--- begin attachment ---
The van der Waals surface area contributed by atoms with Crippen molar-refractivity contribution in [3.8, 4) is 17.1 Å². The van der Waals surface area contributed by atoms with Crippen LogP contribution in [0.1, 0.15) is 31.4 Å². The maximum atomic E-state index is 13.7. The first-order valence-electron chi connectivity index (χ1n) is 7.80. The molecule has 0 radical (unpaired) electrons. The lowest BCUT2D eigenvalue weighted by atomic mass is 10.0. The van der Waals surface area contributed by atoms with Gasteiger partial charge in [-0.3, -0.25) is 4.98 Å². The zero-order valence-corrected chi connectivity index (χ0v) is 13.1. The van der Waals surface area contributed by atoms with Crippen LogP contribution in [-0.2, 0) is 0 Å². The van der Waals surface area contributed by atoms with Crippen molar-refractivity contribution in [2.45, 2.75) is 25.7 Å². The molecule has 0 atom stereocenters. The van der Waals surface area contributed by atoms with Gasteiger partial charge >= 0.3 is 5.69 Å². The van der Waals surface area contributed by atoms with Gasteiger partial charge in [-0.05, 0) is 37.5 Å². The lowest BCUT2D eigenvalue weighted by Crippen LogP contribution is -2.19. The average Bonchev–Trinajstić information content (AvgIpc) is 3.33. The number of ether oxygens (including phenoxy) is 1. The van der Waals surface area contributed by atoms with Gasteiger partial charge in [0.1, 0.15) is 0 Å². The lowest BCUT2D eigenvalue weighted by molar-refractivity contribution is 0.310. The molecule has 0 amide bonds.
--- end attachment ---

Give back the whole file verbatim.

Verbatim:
The van der Waals surface area contributed by atoms with Crippen molar-refractivity contribution in [3.8, 4) is 17.1 Å². The van der Waals surface area contributed by atoms with Crippen LogP contribution in [0.1, 0.15) is 31.4 Å². The maximum atomic E-state index is 13.7. The first-order valence-electron chi connectivity index (χ1n) is 7.80. The molecule has 0 radical (unpaired) electrons. The lowest BCUT2D eigenvalue weighted by atomic mass is 10.0. The van der Waals surface area contributed by atoms with Gasteiger partial charge in [-0.3, -0.25) is 4.98 Å². The zero-order valence-corrected chi connectivity index (χ0v) is 13.1. The van der Waals surface area contributed by atoms with Crippen LogP contribution in [-0.2, 0) is 0 Å². The van der Waals surface area contributed by atoms with Crippen molar-refractivity contribution in [2.45, 2.75) is 25.7 Å². The molecule has 0 atom stereocenters. The van der Waals surface area contributed by atoms with Gasteiger partial charge >= 0.3 is 5.69 Å². The van der Waals surface area contributed by atoms with Gasteiger partial charge in [-0.05, 0) is 37.5 Å². The lowest BCUT2D eigenvalue weighted by Crippen LogP contribution is -2.19. The average Bonchev–Trinajstić information content (AvgIpc) is 3.33. The number of ether oxygens (including phenoxy) is 1. The van der Waals surface area contributed by atoms with Gasteiger partial charge in [0.1, 0.15) is 0 Å². The lowest BCUT2D eigenvalue weighted by molar-refractivity contribution is 0.310. The molecule has 0 amide bonds.